Depression can be an extremely isolating illness, and one with causes you to question your own sanity.
Some of the symptoms of depression include low mood, loss of energy, a feeling of worthlessness, or difficulty concentrating and making decisions.
As such, it might make it hard for some people to seek help; with some feeling like they don’t deserve it, and others unsure of what’s out there to help them.
Thankfully, there’s many places you can turn to, and although you might have to wait for a while for things like therapy, it’s very worthwhile to reach out.
When to seek help for depression
The NHS state that ‘as a general rule, if you’re depressed, you feel sad, hopeless and lose interest in things you used to enjoy.’
There can also be other psychological symptoms including irritability, feelings of guilt, and constant low self esteem, as well as physical ones like low sex drive, appetite changes, or constipation.
They recommend that you seek help if you experience symptoms for most of the day, every day, for two weeks or more.
However, if you’re feeling low for no reason and and want to speak to a professional, it’s worth doing so even if you haven’t reached this length of time.
How to get help for depression
The type of help you need will depend on the severity of you’re situation.
If you’re in crisis and feel like you may harm yourself or others, then it’s best to go to A&E.
A few helplines you can try if you’d rather reach out over the phone include:
- Sane Charity – between 4.30pm and 10.30pm 365 days a year – 0300 304 7000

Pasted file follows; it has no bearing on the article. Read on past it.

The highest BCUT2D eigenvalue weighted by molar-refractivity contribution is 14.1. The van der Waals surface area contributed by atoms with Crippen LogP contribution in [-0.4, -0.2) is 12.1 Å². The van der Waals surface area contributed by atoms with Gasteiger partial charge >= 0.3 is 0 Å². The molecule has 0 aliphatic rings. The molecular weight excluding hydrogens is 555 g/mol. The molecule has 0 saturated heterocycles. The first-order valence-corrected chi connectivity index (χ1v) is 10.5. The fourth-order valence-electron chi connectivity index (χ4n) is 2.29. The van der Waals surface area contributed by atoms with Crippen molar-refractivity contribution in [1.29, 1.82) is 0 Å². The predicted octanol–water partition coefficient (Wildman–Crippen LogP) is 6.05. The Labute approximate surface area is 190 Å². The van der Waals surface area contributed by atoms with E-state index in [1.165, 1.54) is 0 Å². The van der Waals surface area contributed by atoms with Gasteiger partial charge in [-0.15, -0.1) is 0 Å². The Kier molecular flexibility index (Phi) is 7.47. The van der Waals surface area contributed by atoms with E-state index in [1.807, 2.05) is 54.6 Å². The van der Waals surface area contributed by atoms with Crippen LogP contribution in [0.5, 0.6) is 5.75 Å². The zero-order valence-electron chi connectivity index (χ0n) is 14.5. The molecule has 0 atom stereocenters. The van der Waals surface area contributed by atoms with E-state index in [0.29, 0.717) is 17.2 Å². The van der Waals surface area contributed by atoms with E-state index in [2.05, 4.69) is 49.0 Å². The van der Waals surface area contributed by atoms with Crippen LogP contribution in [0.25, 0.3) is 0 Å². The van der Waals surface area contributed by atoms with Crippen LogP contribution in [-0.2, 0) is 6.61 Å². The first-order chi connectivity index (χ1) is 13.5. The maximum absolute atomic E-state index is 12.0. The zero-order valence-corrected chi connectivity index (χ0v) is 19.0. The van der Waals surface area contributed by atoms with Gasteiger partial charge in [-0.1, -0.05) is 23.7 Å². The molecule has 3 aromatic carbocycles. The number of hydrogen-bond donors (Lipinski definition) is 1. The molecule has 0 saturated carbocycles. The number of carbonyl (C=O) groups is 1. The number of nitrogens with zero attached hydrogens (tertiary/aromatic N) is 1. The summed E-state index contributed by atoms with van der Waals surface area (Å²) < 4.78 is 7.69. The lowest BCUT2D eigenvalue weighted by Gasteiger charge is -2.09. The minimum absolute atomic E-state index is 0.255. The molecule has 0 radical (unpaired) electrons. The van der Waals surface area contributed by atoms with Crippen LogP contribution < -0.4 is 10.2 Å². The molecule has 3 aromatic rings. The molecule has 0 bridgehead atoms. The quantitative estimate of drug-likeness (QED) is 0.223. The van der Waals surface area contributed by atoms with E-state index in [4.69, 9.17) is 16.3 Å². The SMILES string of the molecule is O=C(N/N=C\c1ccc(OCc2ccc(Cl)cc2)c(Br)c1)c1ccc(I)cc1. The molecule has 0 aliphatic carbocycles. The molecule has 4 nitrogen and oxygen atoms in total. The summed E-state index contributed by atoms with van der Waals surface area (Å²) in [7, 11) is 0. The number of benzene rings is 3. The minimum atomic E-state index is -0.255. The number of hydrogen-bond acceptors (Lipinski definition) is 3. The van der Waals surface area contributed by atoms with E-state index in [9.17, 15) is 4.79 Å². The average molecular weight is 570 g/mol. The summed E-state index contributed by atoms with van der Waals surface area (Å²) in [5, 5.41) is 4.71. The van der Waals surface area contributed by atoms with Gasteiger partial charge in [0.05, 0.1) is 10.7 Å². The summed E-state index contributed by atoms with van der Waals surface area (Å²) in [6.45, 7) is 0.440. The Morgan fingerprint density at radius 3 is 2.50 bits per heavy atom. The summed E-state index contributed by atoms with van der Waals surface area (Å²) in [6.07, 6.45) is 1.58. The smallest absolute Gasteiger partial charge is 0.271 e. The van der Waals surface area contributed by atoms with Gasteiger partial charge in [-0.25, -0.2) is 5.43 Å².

- The Samaritans – 24 hour – 116 123
- NHS 111 – 24 hour
For more long-term support, your GP is a good place to start. They’ll ask you about your symptoms, and will decide on the right treatment, which may be medication, therapy, or a combination of both.
Some areas have IAPT services available, where you can self-refer without having to get a GPs appointment and be sent to the right mental health service. You can check if there’s one in your area on the NHS website.
You may find it easier to write down some of the symptoms your experiencing in a diary or list, as this can help you feel less nervous when you’re speaking about something so personal to you.
It’s worth remembering that there may be waiting times for certain treatments, so to ask your GP about ways to cope in the meantime.
They’re not there to judge you, and will be keen to work with you to improve your symptoms and find the right way forward.
If you’d prefer to go private, you can use the BACP website to find qualified consellors and psycotherapists in your area. Similarly, the BABCP has a register of accredited CBT therapists available, if that’s the treatment you’d prefer.
Costs can vary, and there’s no guarantee that the first person you speak to will be the therapist who suits you. Going forward and speaking about what’s going on in your head, though, will always be a positive step.
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